Flavors: Coffee, Earth, Musty, Roasted
For a key to my rating scale, check out my bio.
A unique flavor profile, even for an aged oolong. Ridiculously intense almond note throughout. Sour dried plums and walnut bitterness in the beginning fade to an herbaceous, dried fruit sweetness redolent of candied amarena cherries in middle infusions. Slight leather note in the fragrance of later infusions, along with a caramel/flan sweetness. Mouthfeel is quite juicy with medium viscosity. Sadly, the flavor dissipates after three or four infusions, but an enjoyable tea nonetheless.
Flavors: Almond, banana, Caramel, Cherry, Cinnamon, Dried Fruit, Dust, Flan, Leather, Nectar, Oak wood, Plums, Sour, Sugar, Walnut
Awesome black tea. Silky, velvety smooth. Super complex, super deep. Slightly sweet, with overtones of smoky chocolate.
The 2nd steeping is just as good, just a bit blended and less deep. But still damn tasty.
Flavors: Chocolate, Cocoa, Smoke, Sweet
More new stuff from Red Blossom. From the Red Blossom website:
“Harvested late spring 2016 in Yunnan Province, our Yunnan Pearl uses the young buds along with two or three more mature leaves from the top of the plant. As the tea oxidizes, the youngest leaves become a bright golden color, while the mature leaves turn a deep black color. These tea leaves were carefully hand picked, sun withered, rolled to bruise the leaf, and then allowed to slowly oxidize before roasting.
The result is rich, deep, and smoky, with a lovely bittersweet finish akin to cacao nibs."
Sounds about accurate. The aroma is sweet, subtle, and velvety. The taste adds a bit of that bittersweet finish in a nicely balanced flavor, a bit malty, but still buttery smooth with sweet overtones, and a hint of smoke on top.
A great black tea, with just a touch of complexity, making it a great sipping tea on cold mornings.
Flavors: Cocoa, Smoke, Sweet
Awesome Pu-Erh tea. I feel like I still don’t know a whole lot about this type of tea, but I am a big fan,and am willing to learn as much as I can.
This review is for the 4th steeping of these leaves. I’m amazed at how well they have held up. I still get the full flavored, deep, velvety smooth base, with a strong malt flavor and overtones of wood, fruit, and a hint of tropical flowers.
All the depth, all the sweetness, with nearly all the balance of the 1st brewing. I could easily go 2 or 3 more steepings after this one.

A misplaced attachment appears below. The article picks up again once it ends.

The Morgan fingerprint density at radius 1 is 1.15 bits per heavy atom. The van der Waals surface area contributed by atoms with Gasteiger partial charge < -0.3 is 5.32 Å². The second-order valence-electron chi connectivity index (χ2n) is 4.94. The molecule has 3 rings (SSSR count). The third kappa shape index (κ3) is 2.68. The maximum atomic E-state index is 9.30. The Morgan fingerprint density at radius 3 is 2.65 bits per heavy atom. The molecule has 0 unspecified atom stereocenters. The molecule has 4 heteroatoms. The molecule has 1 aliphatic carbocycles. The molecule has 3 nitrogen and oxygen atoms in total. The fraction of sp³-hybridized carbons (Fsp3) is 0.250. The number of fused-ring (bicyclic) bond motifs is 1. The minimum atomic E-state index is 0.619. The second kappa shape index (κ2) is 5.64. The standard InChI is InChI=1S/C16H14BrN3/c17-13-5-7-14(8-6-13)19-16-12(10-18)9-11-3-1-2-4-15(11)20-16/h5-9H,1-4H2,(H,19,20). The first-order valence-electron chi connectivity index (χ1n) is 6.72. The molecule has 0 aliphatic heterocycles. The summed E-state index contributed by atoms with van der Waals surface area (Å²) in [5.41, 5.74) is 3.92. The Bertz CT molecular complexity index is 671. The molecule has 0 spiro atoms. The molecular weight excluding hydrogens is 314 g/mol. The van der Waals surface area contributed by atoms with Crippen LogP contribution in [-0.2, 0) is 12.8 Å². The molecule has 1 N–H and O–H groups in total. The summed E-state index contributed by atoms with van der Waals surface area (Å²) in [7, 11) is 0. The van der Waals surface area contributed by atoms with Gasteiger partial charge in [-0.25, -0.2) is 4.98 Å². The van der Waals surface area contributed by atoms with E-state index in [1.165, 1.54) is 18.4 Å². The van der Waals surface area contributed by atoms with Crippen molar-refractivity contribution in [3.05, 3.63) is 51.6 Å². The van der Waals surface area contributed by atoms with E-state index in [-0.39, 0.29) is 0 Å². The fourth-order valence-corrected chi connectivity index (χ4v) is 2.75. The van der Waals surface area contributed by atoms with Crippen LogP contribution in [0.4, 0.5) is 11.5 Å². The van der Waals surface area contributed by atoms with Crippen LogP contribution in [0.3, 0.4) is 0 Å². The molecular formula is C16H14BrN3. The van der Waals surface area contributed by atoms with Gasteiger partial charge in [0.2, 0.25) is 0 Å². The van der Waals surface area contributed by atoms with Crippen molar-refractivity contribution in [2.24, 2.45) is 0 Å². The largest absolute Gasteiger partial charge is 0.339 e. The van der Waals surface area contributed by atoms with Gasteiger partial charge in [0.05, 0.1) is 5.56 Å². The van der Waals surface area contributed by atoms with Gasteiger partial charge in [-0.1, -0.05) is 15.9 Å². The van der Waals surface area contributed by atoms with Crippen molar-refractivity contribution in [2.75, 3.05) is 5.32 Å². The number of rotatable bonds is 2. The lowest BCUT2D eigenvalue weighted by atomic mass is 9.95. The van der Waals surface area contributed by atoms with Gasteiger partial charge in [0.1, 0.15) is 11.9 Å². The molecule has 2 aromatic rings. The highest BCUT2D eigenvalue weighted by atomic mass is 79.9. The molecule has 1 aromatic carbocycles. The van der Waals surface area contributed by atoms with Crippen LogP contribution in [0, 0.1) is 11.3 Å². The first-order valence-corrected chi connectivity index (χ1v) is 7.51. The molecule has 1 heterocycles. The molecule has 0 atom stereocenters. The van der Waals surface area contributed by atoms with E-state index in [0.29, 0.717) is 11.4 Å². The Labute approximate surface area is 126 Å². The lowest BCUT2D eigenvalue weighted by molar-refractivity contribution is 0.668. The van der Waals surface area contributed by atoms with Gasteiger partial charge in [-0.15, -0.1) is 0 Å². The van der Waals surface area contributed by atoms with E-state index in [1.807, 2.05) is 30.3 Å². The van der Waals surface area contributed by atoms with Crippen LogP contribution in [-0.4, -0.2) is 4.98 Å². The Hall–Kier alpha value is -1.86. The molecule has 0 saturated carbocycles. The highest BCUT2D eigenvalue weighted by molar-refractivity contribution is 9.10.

Such a great Pu-Erh tea here. Rich and velvety smooth. Not too overwhelming with a shorter infusion, but as the Red Blossom website says, with a longer steeping “the tea becomes richer in flavor with a distinct stone fruit aroma and remarkably smooth body.” I’ll have to remember that for next time.
Even with the shorter 2 minute steeping time, this tea is full bodied, but still on the light and subtle side. It doesn’t punch you in the face, rather it applies a deep massage all across the palate with a velvety smooth malty base and sweet, woodsy-ish overtones.
All the great prerequisites of a great, classic, solid Pu-Erh, nothing unnecessary.
My kind of tea.
Flavors: Camphor, Malt, Sweet
Pu-Erh teas can be tricky, as the flavor they deserve is malty and thick. I have had some that are just too malty, too bitter, and hard to find the right brew length to balance.
This one seems to be different. It has the characteristic deep, malty flavor, but is actually easier to brew, if you go too short, it is light and sweet, too long it gets richer and fruity, but remains smooth and drinkable either way.
I prefer a bigger flavor in my teas by adding a little extra tea than is recommended but keeping the steep time shorter, and this tea works well with that theory. The malt flavor is deep and complex, but not bitter, and it is good for several steepings. I have gone to 4 steepings, but I’m sure it would still be good for more.
Flavors: Floral, Malt, Sweet
Such a great Oolong tea. Sweet, deep, complex, with a crisp and clean finish.
And it’s good for multiple steepings. I’ve gone as high as four, but it could go for a couple more even, just adding 30 seconds to the steep time for each additional pour.